The Jim Seybert Company was launched in October 2001 because it had to be. I had no great calling to own a business, no pent-up craving to carve a path through the forest and no real strategic plan. All I knew was that I needed to do something different from what I’d been doing.
Before the 12th year gets too far along, allow me to share 5 lessons I’ve learned along the way:
Lesson One: You Can’t Clone Success
At the end of Year One, I designed a really cool sterling silver paperweight in the shape of big numeral 1 and presented it to every one of my clients. It was engraved “Number One Club.”
That first year was incredible. And yet, not a single one of those clients are still with me. Most of the early assignments involved services I no longer provide.
You can’t clone success. Every day begins with new challenges and opportunities. You only succeed when you apply today’s answers to today’s problems. The most foolish thing you can do is to rely on past solutions for future dilemmas.
Lesson Two: Simple Ideas Work
A month after going out on my own I heard a researcher from Roper talk about some data they’d gathered on attitudes of American consumers on the backside of the 9-11 terror attacks. It had been just shy of two months and the data told a story I felt would be beneficial to friends and colleagues. So – I wrote a short email describing what I had heard and sent it to about 50 people. Just like that. No long-range strategy or continuity plan.
Within 24 hours, I had received numerous replies thanking me for the data . . . and an offer to bid on an assignment, which I ended up getting. Send an email, get business. Next month, same thing. Sent an email, got business. And so it’s been nearly every month since November 2001. The newsletter is mailed to nearly 1,500 people and has an open rate that would make a lot of people jealous.
Simple ideas work. Don’t over-think things or burden them with unnecessary complications.
Lesson Three: Acknowledge Your Achilles Heel
This is one I have to re-learn, time and time again. There are things I am just not good at, and every minute I spend (waste) trying to improve in these areas is time I could (should) be investing in doing what I do best. Making presentations to service groups and business associations is a great lead generating activity for me. On the other hand, making cold calls and pressing the flesh at networking events is unproductive. Speaking to groups gives me energy and I look forward to it; mingling at a mixer event sucks the air from my brain.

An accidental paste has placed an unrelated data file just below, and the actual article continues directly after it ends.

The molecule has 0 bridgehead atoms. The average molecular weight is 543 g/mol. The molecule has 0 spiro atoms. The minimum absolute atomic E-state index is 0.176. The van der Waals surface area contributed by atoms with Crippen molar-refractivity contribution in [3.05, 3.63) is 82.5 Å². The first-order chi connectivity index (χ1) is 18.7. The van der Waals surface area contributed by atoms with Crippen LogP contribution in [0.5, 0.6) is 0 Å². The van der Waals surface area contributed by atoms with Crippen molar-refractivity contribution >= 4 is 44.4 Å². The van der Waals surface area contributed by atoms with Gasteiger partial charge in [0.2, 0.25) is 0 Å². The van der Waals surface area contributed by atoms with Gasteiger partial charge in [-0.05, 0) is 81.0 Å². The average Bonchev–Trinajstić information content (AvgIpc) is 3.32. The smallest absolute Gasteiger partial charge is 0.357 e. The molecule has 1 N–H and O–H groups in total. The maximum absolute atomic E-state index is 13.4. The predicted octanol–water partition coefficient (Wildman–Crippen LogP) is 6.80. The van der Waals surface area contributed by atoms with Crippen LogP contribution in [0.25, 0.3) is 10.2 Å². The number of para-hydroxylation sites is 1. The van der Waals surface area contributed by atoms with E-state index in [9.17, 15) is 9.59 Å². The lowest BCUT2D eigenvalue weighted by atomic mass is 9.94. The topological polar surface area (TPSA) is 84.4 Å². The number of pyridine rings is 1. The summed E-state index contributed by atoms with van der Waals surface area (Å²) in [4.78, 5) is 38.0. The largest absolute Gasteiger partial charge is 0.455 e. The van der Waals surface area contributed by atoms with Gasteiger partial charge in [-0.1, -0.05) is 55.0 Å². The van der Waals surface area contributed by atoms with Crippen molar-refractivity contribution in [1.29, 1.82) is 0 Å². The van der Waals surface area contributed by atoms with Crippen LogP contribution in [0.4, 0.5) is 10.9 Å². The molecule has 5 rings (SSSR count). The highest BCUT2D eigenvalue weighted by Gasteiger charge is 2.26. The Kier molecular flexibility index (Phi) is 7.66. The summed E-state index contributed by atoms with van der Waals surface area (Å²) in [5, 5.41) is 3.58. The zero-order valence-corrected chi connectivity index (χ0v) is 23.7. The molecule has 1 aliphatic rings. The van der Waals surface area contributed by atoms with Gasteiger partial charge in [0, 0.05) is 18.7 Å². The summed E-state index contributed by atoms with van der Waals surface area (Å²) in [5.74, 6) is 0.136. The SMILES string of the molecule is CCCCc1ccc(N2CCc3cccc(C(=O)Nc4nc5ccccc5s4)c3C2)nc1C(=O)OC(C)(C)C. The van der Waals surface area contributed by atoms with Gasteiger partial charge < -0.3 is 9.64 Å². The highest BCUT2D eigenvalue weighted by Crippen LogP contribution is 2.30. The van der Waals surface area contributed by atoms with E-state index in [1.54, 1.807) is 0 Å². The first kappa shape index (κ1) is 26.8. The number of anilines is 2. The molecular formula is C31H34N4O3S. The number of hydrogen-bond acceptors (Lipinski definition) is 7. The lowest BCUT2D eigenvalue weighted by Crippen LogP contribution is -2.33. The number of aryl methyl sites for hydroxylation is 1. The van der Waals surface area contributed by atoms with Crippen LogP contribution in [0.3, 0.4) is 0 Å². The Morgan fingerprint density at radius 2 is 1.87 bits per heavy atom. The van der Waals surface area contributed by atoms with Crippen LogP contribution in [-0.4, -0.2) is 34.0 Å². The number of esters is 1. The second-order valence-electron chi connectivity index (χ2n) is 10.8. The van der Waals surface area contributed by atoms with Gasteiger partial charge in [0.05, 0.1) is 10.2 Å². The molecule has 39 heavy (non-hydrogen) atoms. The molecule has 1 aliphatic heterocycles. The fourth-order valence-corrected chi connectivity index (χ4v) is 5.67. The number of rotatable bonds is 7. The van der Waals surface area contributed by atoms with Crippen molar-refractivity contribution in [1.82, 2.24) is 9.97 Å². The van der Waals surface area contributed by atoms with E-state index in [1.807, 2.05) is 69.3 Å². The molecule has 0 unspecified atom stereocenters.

Instead of trying to get better at mingling, I get a greater return on my time spent when I use it to book speaking opportunities.
What’s your Achilles heel? Do you have activities that you need to let go of so you can free up time to focus on your best game?
Lesson Four: Play The Cards You’re Dealt
On the flip side of Lesson Three is the refreshing news that you were born with everything you need to be awesome. There are activities that energize and nourish you, every time. Things you look forward to with giddy anticipation.
My video blog – Driving Ideas – is a good example of this. God made me a natural storyteller. I can’t help it. Verbalizing ideas is something that just comes naturally to me. I also like to drive and for some weird reason, most of my good ideas happen while I’m at the wheel. To capture and remember those ideas, I used to leave myself a voice message. Then along came the iPhone.
The video record feature on the iPhone is very good and I have started to record my ideas as I drive. The result has been a series of YouTube clips that folks can subscribe to – giving me an easy-to-do marketing tool, one that doesn’t take much work at all, and one that energizes me because it comes from my native abilities.
You have a full deck, play it.
Lesson Five: Gravy Trains Derail
Nothing is permanent. Part of me wishes this weren’t the case. Some days I daydream about having a roster of steady clients that never change. No more prospecting. No need to run cash flow projections. Deleting the proposal template from my file library. Ahhhhhhh
How boring would that be? This was a tough one to learn. I think it is for every consultant. When my first long-standing gravy train jumped its track, it took me nearly a year to recover. I’ve since taken a much healthier project-by-project approach. It does mean more prospecting work, but a steady stream of leads keeps me fresh.
Gravy trains derail. Whether you work for yourself or lead a large team of people, get in the habit of running “what if” scenarios. What if we lost our biggest supplier? What if there was a product recall scare in our industry? What if pigs suddenly grew wings and began to fly?
Do the math